If you are convinced this is a bad idea, or find it performs poorly but still want to stick with generative models, you could use something like a Hierarchical HMM. For example, you could let the states in the top-level represent the classes and then allow the lower level HMMs to model the temporal variation within classes. You could also use one big HMM to achieve something similar. If you have $K$ classes, allocate $N$ states for each class (so $N \times K$ states altogether) of the form $s_{ki}$, $k = 1, \ldots, K$, $i=1,\ldots N$. During training you would need to force the HMM to only assign positive probability to transitioning to a state at time $t$ where $k$ matches the label at time $t$. I might have worded this a little awkwardly so I hope it is clear what I mean. Obviously you can generalize this to having different numbers of states per class. There are probably other types of Dynamic Bayesian Networks you could use as well. Kevin Murphy's thesis is an excellent reference. He also discusses converting HHMMs to HMMs.

Lastly, you could switch to a discriminative model like a Conditional Random Field. A discriminative model will allow you to easily incorporate more complex features and more directly addresses the problem at hand (estimating conditional densities). This is probably what I'd try first.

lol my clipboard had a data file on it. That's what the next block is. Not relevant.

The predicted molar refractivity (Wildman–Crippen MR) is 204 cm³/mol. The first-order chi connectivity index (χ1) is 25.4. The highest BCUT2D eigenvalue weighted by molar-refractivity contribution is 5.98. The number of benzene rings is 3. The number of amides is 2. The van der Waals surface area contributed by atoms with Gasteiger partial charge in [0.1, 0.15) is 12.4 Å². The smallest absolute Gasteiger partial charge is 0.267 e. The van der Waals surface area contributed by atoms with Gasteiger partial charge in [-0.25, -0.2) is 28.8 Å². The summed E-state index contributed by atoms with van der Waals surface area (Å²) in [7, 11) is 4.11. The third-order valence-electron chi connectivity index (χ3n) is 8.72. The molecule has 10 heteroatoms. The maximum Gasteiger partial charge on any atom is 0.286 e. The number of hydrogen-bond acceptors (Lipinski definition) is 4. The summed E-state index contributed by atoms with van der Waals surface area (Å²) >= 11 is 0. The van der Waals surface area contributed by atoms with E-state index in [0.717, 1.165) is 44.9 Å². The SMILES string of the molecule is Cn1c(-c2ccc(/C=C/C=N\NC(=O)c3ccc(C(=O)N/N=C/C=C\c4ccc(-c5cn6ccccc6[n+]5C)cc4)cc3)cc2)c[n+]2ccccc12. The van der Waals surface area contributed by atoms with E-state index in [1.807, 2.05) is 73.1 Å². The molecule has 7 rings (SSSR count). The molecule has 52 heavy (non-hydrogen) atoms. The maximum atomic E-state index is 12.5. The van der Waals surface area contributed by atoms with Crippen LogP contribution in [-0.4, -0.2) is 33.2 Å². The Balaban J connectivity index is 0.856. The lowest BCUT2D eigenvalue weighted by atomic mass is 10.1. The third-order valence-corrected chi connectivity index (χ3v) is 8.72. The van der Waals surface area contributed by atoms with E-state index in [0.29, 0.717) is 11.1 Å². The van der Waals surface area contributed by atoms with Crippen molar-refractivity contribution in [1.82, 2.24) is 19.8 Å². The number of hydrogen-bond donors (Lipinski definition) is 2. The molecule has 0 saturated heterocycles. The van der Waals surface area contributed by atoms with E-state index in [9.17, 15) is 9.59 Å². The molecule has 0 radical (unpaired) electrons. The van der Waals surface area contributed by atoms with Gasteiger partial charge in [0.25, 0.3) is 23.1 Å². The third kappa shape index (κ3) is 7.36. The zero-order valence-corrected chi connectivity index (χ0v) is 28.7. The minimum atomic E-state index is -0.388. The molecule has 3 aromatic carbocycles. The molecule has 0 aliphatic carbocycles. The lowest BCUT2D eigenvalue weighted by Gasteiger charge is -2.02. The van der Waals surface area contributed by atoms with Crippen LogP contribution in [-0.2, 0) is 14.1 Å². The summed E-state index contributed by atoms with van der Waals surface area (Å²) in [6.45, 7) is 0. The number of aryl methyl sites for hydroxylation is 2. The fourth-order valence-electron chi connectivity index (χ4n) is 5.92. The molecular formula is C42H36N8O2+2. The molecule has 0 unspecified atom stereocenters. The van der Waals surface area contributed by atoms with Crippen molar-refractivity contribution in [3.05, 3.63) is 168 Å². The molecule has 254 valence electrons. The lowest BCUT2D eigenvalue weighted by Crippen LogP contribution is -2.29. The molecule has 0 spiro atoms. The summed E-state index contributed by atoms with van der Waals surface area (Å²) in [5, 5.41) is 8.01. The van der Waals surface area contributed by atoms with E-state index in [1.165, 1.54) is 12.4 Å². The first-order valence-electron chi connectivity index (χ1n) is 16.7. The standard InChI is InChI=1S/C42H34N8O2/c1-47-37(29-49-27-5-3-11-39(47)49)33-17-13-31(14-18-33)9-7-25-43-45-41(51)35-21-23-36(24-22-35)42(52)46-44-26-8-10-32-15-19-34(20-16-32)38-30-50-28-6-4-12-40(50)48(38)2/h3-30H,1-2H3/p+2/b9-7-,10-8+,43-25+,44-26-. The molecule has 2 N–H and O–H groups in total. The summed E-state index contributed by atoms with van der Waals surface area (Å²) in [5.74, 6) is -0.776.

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  • $\begingroup$ The observed values are continuous so I would fit a gaussian or GMM. As discussed at reddit this limits the ability of the model. I am using this model to see how the temporal aspect effects the classification accuracy compared to static models. I am aware that discriminative models might be better for classification and have read bits of Murphy's thesis. This seems interesting but the HMM was recommended to me by my professor (it's an open-ended project) so I will try that. I want to work more with EEG/MEG signals in the future though so I will try the other methods at some point. :) $\endgroup$ – Alex McMurray Mar 25 '14 at 23:52
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    $\begingroup$ In the end I used sklearn and its support for multiple observations. It seemed to work correctly. I should dig into the code and see how it actually deals with it. $\endgroup$ – Alex McMurray Jul 14 '14 at 12:58
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    $\begingroup$ Alex, could you provide a link or example to what you refer as "sklearn and its support for multiple observations"? I've been dealing with this problem (and the related problem of how to "tell" an HMM that multiple observations belong to a single class label) for many years now and would love to know how you addressed them. $\endgroup$ – Rubenulis Oct 27 '15 at 0:38